In line with the results from above (Fig. 1B), GSEA revealed a link between BMP4 sensitivity and expression of genes typical of the proneural GBM molecular subtype, whereas BMP4 resistance was associated with the expression of mesenchymal GBM molecular subtype genes (Fig. 3B). Patel and colleagues (22) showed that proneural GBM cells display a more stem-like signature than mesenchymal cells, suggesting that the proneural/mesenchymal axis reflects a stemness/differentiation scale. We applied the stemness signature of Patel and colleagues to interrogate the transcriptomes of our panel of GBM cell lines in relation to the BMP4-resistant scores, and found that it was strongly associated with BMP4 sensitivity (P = 0.002; Fig. 3C). To validate this finding, we used the gene expression signatures from Ben-Porath and colleagues (23). Here, poorly differentiated tumor types were associated with embryonic stem (ES) cell signatures along with high expression of transcription factors SOX2, MYC, NANOG, and OCT4 targets and low expression of polycomb targets. Interestingly, all ES cell and transcription factor gene sets were enriched in BMP4-sensitive GBM cell lines, while polycomb target genes displayed the opposite pattern, that is, were enriched in the resistant GBM cell lines (Fig. 3D). Furthermore, analysis of gene sets from Singh and colleagues (24) showed that transcripts negatively regulated by SOX2 have a tendency to be enriched in resistant lines while positively regulated transcripts are significantly connected to BMP4 sensitivity (Fig. 3E). Altogether, our results strongly suggest that sensitive cell lines display a stem-like signature and have a high SOX2 activity compared with resistant ones. We therefore focused our study on the role of SOX2 in the regulation of BMP4 responsiveness.
High SOX2 expression is connected to sensitivity and BMP4 downregulates SOX2 in sensitive lines
Previous studies have implicated SOX2 in maintaining stemness properties of GBM cells (25, 26). As shown in Fig. 4A, higher expression levels of SOX2 mRNA were correlated with a stronger BMP4 response. Previous studies of BMP4-treated GBM cells at the single-cell level have revealed a robust downregulation of SOX2 (27). As expected, SOX2 protein levels were markedly reduced in BMP4-sensitive cells (U3008MG, U3017MG, and U3065MG) after 7 days of exposure (Fig. 4B). Out of the three resistant cell lines tested, only one showed a robust SOX2 downregulation (U3028) while the others either displayed only a modest downregulation (U3019MG) or had nearly undetectable SOX2 protein (U3054MG).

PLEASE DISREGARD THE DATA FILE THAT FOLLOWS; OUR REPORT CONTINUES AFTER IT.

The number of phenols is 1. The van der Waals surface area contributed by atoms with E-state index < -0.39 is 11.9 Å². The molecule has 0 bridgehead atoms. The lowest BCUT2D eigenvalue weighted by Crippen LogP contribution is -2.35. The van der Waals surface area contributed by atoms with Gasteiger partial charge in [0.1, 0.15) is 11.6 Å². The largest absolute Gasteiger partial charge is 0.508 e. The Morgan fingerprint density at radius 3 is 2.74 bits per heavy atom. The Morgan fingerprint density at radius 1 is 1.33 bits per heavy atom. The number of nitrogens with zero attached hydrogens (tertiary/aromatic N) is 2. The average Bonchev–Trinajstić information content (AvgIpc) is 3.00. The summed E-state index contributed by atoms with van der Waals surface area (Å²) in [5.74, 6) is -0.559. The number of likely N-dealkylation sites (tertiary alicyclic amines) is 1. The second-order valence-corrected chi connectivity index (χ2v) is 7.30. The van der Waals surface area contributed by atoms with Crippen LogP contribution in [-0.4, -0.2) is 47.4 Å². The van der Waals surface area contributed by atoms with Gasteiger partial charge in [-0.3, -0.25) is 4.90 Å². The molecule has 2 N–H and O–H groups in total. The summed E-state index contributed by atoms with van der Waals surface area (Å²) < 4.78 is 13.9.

Forced expression of SOX2 attenuates BMP4-induced growth retardation
We asked the question whether SOX2 downregulation has a causative role in the BMP4-mediated growth inhibition. We stably transduced the six cell lines with lentiviral Myc-tagged SOX2 to provide cells with a SOX2 source that could not be transcriptionally downregulated upon BMP4 stimulation (Fig. 5A). With a MOI of 6, a vast majority of cells (>99%) are expected to receive between 1 and 12 lentiviral particles each. Thus, there is a potential for a wide spectrum of SOX2 expression levels in these cells, which were kept under constant selection to maintain the SOX2 vector. Notably, forced expression of SOX2 led to a significant downregulation of endogenous SOX2 protein, particularly in sensitive lines. Quantification of total SOX2 protein revealed that sensitive cells had basically the same total SOX2 protein levels upon transduction as cells harboring the control vector (−8% to +7%), while resistant cell lines could tolerate between 40% and 400% more than endogenous levels (Fig. 5B). This finding indicates that sensitive cells need to strictly control SOX2 protein levels to maintain a proliferative state.
Transduced cells were exposed to BMP4 and the cell density was determined at day 7 and 15. As shown in Fig. 5C, no effect on the proliferation of the three resistant lines was seen. However, in all sensitive lines, transduced SOX2 indeed conferred a partial resistance toward the growth-inhibitory activity of BMP4, indicating a causative role of SOX2 downregulation in BMP4-induced growth inhibition.
Inability to downregulate SOX2 transforms the BMP4 response pattern in a sensitive line toward a resistant-like pattern